We are pupils at The Forest School who have been on work experience at The Resident and have been working on the issue of leisure facilities at Broadbridge Heath.
Considering all the government and council cuts, there was a fairly large police turnout for a demonstration in the Carfax before the meeting. We then attended the meeting on the all-too-familiar topic of the new leisure centre, in which many options were considered. However, there was little mention of the People’s Option.
It was pleasing to see that the chairman (Cllr Leonard Crosbie) was nice enough to relate to the teenage audience by wearing a gold-plated medallion. But these pleasantries were short-lived, as he had no qualms about cutting short two of the public speakers’ speeches, limiting them to two minutes each. The speakers were clapped and cheered by members of the public in the room and next door in The Capitol.
The council chamber was straight out of a blockbuster movie, with its fashionable round table and the elevated chairman slowly being engulfed by his over-sized chair. The council report was like trying to read a dictionary, which was then matched by the ‘jargon’ that was coming out of the councillors’ mouths.
This form of so-called ‘debate’ was really just all the different councillors repeating each other using slightly more ‘ands’ and ‘buts’ each time.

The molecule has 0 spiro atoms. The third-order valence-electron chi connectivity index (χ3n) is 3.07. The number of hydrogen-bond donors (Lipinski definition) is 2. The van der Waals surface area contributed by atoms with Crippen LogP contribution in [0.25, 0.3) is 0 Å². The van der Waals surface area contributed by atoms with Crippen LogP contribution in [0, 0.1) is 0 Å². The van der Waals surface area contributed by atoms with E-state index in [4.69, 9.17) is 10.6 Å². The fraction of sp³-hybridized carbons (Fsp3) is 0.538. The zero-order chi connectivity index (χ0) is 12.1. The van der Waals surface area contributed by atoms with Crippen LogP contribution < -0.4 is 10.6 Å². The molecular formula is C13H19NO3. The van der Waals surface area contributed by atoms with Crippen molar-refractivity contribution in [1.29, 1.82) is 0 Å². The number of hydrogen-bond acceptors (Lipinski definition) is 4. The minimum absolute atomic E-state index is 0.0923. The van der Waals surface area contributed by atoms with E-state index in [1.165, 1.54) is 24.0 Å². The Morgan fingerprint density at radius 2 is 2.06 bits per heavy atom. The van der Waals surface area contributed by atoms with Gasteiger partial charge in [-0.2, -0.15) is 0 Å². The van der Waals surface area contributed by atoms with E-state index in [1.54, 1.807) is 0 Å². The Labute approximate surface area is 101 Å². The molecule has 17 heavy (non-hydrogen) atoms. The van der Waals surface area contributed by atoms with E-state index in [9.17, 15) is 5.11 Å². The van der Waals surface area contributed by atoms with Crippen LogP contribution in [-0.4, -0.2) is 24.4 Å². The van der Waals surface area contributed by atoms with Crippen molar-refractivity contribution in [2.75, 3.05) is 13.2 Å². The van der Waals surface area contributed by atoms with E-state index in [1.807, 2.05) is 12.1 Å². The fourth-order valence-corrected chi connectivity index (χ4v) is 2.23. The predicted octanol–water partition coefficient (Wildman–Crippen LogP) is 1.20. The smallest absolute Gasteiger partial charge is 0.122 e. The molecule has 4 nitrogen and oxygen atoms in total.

Cllr Jonathan Chowen talked of the Option 7A being “Horsham’s choice”. He should have realised that 55 per cent of people voted for the People’s Option but only 34.5 per cent for Option 7.
He also spoke of the Olympic success that this country has gained by having lots more sporting facilities available. At the Atlanta Olympic Games in 1996, Great Britain won only 15 medals in total, compared to 47 at the 2008 Beijing Olympic Games. After councillors had finished talking about that, telling us that they then proposed to demolish a perfectly good leisure centre did seem rather contradictory and ridiculous.
The council seem to be very forceful with their decisions, so it wouldn’t be surprising if they let the Broadbridge Heath FC U9 players drive the bulldozers.
The Indoor Bowls Club chairman said the club felt “forcefully moved” from its current location. Sheila White, of the 50+ Group, raised the point that facilities for disabled people were among the many being “jettisoned”. On this point, gym user Corina Gibson asked the council whether they were more interested in the health of their people or the money from the site sale.
And yes, a lot of the councillors did seem to be grey-haired scientists from the Nineties – or even earlier.